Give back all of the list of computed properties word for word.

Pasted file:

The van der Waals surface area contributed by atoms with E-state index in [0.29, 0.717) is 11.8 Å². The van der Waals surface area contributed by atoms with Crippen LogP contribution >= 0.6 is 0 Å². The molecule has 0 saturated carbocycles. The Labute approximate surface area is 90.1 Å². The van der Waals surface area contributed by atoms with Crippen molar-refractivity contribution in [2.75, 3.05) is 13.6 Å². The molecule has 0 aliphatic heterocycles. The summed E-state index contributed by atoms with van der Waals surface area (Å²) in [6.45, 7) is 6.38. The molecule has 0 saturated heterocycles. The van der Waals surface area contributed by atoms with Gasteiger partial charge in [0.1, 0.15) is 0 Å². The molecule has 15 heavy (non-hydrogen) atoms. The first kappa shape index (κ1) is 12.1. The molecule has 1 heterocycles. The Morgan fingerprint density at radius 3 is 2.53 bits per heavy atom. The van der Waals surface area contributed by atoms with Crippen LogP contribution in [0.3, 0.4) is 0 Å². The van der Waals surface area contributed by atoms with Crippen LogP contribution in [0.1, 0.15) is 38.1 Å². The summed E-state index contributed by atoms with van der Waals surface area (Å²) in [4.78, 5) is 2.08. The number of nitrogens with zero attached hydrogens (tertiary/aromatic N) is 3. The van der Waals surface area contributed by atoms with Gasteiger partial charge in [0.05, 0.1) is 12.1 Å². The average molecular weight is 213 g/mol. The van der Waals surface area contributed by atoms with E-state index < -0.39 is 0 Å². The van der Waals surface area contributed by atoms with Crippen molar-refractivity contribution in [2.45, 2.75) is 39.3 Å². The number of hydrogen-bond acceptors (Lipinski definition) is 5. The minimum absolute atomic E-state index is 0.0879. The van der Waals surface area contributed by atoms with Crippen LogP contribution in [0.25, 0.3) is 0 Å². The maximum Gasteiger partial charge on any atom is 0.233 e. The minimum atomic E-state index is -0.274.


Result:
The van der Waals surface area contributed by atoms with E-state index in [0.29, 0.717) is 11.8 Å². The van der Waals surface area contributed by atoms with Crippen LogP contribution >= 0.6 is 0 Å². The molecule has 0 saturated carbocycles. The Labute approximate surface area is 90.1 Å². The van der Waals surface area contributed by atoms with Crippen molar-refractivity contribution in [2.75, 3.05) is 13.6 Å². The molecule has 0 aliphatic heterocycles. The summed E-state index contributed by atoms with van der Waals surface area (Å²) in [6.45, 7) is 6.38. The molecule has 0 saturated heterocycles. The van der Waals surface area contributed by atoms with Gasteiger partial charge in [0.1, 0.15) is 0 Å². The molecule has 15 heavy (non-hydrogen) atoms. The first kappa shape index (κ1) is 12.1. The molecule has 1 heterocycles. The Morgan fingerprint density at radius 3 is 2.53 bits per heavy atom. The van der Waals surface area contributed by atoms with Crippen LogP contribution in [0.3, 0.4) is 0 Å². The van der Waals surface area contributed by atoms with Crippen LogP contribution in [0.1, 0.15) is 38.1 Å². The summed E-state index contributed by atoms with van der Waals surface area (Å²) in [4.78, 5) is 2.08. The number of nitrogens with zero attached hydrogens (tertiary/aromatic N) is 3. The van der Waals surface area contributed by atoms with Gasteiger partial charge in [0.05, 0.1) is 12.1 Å². The average molecular weight is 213 g/mol. The van der Waals surface area contributed by atoms with E-state index < -0.39 is 0 Å². The van der Waals surface area contributed by atoms with Crippen molar-refractivity contribution in [2.45, 2.75) is 39.3 Å². The number of hydrogen-bond acceptors (Lipinski definition) is 5. The minimum absolute atomic E-state index is 0.0879. The van der Waals surface area contributed by atoms with Crippen LogP contribution in [0.25, 0.3) is 0 Å². The maximum Gasteiger partial charge on any atom is 0.233 e. The minimum atomic E-state index is -0.274.